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"The future needs circular and bio-based production systems". CBIO - Aarhus University's Centre for Circular Bioeconomy – has got a new centre leader. Associate Professor Morten Ambye-Jensen has taken over the position from Professor Uffe Jørgensen, who has headed the centre since its establishment in 2017. For almost six years, CBIO has made ground-breaking results in resource management of biomasses and the centre is growing.
The Aarhus University CBIO - Centre for Circular Bioeconomy – has now existed for 5 years. CBIO is today well known and has already created considerable impact on business and society. Come and hear how CBIO has developed through past and new interdisciplinary collaboration projects for the implementation of circular bioeconomy in the green transition. From this year, CBIO has been extended with two new AU members, who will present themselves.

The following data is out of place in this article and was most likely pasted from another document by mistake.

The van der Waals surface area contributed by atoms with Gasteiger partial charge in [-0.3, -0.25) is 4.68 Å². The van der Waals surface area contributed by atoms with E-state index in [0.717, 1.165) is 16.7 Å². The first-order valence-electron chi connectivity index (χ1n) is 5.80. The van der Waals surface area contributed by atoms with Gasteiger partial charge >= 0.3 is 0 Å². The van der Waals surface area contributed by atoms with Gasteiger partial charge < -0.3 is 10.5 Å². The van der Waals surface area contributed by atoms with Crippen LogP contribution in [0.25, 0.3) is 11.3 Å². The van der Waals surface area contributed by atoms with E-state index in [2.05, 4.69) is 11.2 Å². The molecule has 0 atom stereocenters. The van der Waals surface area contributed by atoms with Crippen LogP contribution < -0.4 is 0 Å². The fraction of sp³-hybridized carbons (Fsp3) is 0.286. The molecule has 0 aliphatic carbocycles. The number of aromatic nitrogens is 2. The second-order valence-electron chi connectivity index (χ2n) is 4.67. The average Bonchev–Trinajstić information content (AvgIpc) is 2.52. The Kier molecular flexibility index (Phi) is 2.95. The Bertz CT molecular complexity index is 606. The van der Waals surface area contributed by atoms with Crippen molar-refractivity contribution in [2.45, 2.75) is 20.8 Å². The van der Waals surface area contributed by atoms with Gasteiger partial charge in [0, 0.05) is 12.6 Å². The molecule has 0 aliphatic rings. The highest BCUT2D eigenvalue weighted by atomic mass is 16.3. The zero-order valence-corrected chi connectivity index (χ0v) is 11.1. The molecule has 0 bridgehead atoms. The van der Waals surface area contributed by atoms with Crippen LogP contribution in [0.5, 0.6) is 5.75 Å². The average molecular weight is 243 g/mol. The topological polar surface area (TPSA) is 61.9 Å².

During the next four years researchers from Department of Food Science at Aarhus University will be a part of a new EU project, VALPRO Path. The project aims to examine and develop a sustainable, circular, and transparent production and processing of plant protein as a substitute for animal protein in Europe.
Denmark will be the pioneering country for sustainable industrial insect production for food and feed. This is the goal of a new project in which…
Agriculture accounts for a large share of global greenhouse gas emissions, and the path to carbon neutrality is not straightforward. Researchers from Land-CRAFT - Center for Landscape Research in Sustainable Agricultural Futures at Aarhus University and others have, through a comprehensive life cycle analysis of data from China, identified an integrated biomass pyrolysis and electricity generation system coupled with commonly applied methane and nitrogen mitigation measures that, together with the right management of agricultural land, can significantly reduce greenhouse gas emissions from Chinese staple crops.
At Aarhus University, 16 researchers are developing a sustainable technology that, using biomass and sunlight, will capture and break down perpetual chemicals in one single and simple step.
A new digital tool can help farmers plan weed control with reduced pesticide use. The IWM Tool is one of the results of IWMPraise, a six-year European project on integrated weed management.